Reservations Agents 20 Times More Likely to Book Stay Than Website

August 29, 2017 Kelsie Skinner


Though vision is frequently argued to be the most important of the five human senses, neuroscience professor Seth Horowitz suggests it is actually hearing that matters most to human survival. Hearing is the only sense that works reliably while humans sleep, and from an evolutionary perspective, it is instrumental in our survival against predators. It would be easy to surmise that things have changed and the digital revolution has actually increased our reliance on touch (e.g., to interact with devices). However, hearing continues to be the most reliable form of human connection, perhaps more so because of reliance on technology. How often are text messages misinterpreted and then clarified by a conversation? Tone of voice is essential to understanding, and our unique rhetorical abilities are far more persuasive in a conversation than written.


Why the spiel about hearing? Because hotels have been putting an extra helping of faith in the wrong senses for a while now.


Reservations agents turn a phone inquiry into a reservation 35.1% of the time. Know how often a website converts a reservation? Just 1.72% of the time.


This means agents are 20x more likely than a website to convert a booking.


To capitalize on the human ability to listen and be persuaded, hotels would do well to shift their goal from capturing bookings on the website to capturing them on the phone. Of course, if you can grab a web booking, that’s great, but it has become clear that for independent hotels and vacation rentals the website isn’t the place to close the deal. A website simply can’t anticipate an individual traveler’s needs, wants, and quirks.


Further NAVIS analytics have shown that for every $1 generated by an online booking, reservations agents generate $3. So, each inquiry handled by an agent is not only more likely to be booked, it is going to be more profitable. The nuance of a person-to-person relationship, the art of persuasion, the ability to upsell—these things all come into play.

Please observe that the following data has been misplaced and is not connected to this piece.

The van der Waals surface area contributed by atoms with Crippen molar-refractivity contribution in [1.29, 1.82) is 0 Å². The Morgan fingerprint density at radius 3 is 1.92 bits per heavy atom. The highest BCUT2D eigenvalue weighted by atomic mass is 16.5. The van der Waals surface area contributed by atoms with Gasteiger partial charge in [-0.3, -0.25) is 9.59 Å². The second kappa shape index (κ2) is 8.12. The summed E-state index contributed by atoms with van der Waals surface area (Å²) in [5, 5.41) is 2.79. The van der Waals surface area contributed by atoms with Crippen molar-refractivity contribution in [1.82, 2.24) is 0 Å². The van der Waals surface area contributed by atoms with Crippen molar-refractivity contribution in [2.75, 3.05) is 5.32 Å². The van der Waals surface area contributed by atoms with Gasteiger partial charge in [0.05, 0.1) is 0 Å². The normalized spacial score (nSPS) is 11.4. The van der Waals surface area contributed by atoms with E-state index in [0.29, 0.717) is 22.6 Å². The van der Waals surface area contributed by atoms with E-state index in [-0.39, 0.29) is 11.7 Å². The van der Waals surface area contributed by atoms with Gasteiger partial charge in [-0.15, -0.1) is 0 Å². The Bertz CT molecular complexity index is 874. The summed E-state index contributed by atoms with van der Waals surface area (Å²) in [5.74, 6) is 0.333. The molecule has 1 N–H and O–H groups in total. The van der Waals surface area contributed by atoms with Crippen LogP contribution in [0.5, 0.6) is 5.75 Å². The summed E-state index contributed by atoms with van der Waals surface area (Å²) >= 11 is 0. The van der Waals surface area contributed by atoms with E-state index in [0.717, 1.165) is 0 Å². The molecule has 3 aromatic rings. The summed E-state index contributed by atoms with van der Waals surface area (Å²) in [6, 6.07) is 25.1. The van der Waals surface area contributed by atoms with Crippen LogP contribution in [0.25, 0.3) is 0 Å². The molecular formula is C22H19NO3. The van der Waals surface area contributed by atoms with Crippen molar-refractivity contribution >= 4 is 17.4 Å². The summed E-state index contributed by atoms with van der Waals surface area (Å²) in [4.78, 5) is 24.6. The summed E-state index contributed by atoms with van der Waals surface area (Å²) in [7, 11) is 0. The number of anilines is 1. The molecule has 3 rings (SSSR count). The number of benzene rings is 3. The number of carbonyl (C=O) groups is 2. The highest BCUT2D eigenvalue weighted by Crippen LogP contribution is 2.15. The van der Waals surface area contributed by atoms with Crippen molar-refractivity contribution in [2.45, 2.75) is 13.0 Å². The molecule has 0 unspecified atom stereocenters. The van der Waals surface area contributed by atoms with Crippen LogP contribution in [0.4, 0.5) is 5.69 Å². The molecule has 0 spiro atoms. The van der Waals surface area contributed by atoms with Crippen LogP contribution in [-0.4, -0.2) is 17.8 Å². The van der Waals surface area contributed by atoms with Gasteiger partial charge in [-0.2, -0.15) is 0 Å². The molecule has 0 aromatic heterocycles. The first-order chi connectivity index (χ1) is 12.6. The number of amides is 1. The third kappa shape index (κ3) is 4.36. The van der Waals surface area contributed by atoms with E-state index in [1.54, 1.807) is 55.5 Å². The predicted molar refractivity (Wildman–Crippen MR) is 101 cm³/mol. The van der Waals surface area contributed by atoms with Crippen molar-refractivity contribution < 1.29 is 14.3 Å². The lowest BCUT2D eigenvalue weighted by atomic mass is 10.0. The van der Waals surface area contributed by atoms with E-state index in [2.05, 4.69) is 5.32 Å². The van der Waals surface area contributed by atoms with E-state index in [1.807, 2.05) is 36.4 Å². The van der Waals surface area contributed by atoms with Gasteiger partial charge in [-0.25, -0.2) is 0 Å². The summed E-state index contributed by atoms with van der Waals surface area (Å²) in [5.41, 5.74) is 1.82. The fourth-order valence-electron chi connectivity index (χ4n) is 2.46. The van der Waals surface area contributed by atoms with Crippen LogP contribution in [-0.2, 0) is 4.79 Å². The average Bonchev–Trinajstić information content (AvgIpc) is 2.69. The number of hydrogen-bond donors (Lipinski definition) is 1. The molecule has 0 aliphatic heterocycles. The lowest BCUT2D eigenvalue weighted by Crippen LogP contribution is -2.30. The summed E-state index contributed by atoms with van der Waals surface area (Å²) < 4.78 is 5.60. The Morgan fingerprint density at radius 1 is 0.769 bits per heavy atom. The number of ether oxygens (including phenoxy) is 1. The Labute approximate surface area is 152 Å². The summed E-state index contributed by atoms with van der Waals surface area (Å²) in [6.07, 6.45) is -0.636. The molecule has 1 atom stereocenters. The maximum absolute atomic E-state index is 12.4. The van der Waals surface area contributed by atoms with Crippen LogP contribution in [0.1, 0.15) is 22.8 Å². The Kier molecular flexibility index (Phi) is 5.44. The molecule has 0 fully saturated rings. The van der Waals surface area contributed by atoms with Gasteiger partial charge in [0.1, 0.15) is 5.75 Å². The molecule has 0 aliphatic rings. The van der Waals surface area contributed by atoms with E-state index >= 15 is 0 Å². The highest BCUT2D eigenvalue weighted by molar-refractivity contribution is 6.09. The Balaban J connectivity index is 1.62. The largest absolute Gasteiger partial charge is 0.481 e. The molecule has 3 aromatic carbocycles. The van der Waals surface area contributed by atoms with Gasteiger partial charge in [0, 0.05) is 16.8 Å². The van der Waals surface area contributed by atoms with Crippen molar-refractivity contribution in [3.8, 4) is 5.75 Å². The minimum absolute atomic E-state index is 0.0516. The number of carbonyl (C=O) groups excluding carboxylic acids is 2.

For those of you who have invested most heavily in driving web bookings, the question of how to shift to the profitable voice channel comes up frequently. First, recognize that the website continues to be essential at multiple points across the path to purchase. During inspiration, research, and just before/during the booking process. Continue to invest but with the awareness that it is in your (and your guests’) best interests to place that call. (Artificial intelligence and chat features can solve for some of this but these still miss the impact of human interaction.) Feature your phone number on every page, including the booking page, where it is frequently omitted.


Mobile click-to-call is on the rise, and these calls tend to happen around high-value purchases, according to Marchex. “Oftentimes, that human connection is key to closing a sale,” says the report, which locates the mean purchase value of a travel click-to-call transaction at $320 (Marchex 2015).


Don’t just give guests a reason to book directly; give them a reason to call. Whether you have a loyalty program or offer a value add, make sure to associate the best incentives with phone calls.



Finally, invest in reservation agent training. With NAVIS’s robust client advocate program, which includes reservations training, agents increase their conversion rates from 35.1% to 42.5%. Think about it. Out of 100 leisure calls with a stay value of $1,200, this is an increase of almost $10,000. With training, the growth in conversion rate could very easily amount to $1 million in additional annual revenue without increasing staff OR leisure demand.


Reservations agents have abilities that go far beyond what we’ve covered here. Understanding not just that they still have a role but also their tremendous value is among the first tactics properties can employ to immediately increase bookings and profitability. Even if demand drops due to shoulder season or economic fluctuations, most properties could still increase revenues with a greater reliance on the voice channel. If nothing else, consider a strategic shift toward improving your response and efforts at driving phone calls a worthwhile investment in the economic unknowns of the future—and reap the rewards now.  

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